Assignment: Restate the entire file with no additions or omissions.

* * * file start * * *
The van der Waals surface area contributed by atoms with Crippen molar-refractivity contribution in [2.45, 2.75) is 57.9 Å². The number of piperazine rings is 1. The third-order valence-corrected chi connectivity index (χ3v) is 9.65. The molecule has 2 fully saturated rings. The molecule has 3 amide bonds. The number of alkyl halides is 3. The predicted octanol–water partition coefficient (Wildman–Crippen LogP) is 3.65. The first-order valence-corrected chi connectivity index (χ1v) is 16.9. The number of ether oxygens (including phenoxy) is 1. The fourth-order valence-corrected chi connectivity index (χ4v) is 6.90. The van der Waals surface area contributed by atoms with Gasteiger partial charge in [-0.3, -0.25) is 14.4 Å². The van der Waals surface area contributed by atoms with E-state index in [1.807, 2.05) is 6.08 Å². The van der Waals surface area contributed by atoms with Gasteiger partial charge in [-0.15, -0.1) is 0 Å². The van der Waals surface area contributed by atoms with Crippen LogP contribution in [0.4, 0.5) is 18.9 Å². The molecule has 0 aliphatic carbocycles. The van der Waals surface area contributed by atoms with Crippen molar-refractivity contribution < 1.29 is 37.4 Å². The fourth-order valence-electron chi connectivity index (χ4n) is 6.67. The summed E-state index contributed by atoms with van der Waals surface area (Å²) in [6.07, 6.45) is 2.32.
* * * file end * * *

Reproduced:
The van der Waals surface area contributed by atoms with Crippen molar-refractivity contribution in [2.45, 2.75) is 57.9 Å². The number of piperazine rings is 1. The third-order valence-corrected chi connectivity index (χ3v) is 9.65. The molecule has 2 fully saturated rings. The molecule has 3 amide bonds. The number of alkyl halides is 3. The predicted octanol–water partition coefficient (Wildman–Crippen LogP) is 3.65. The first-order valence-corrected chi connectivity index (χ1v) is 16.9. The number of ether oxygens (including phenoxy) is 1. The fourth-order valence-corrected chi connectivity index (χ4v) is 6.90. The van der Waals surface area contributed by atoms with Gasteiger partial charge in [-0.3, -0.25) is 14.4 Å². The van der Waals surface area contributed by atoms with E-state index in [1.807, 2.05) is 6.08 Å². The van der Waals surface area contributed by atoms with Gasteiger partial charge in [-0.15, -0.1) is 0 Å². The van der Waals surface area contributed by atoms with Crippen LogP contribution in [0.4, 0.5) is 18.9 Å². The molecule has 0 aliphatic carbocycles. The van der Waals surface area contributed by atoms with Crippen molar-refractivity contribution < 1.29 is 37.4 Å². The fourth-order valence-electron chi connectivity index (χ4n) is 6.67. The summed E-state index contributed by atoms with van der Waals surface area (Å²) in [6.07, 6.45) is 2.32.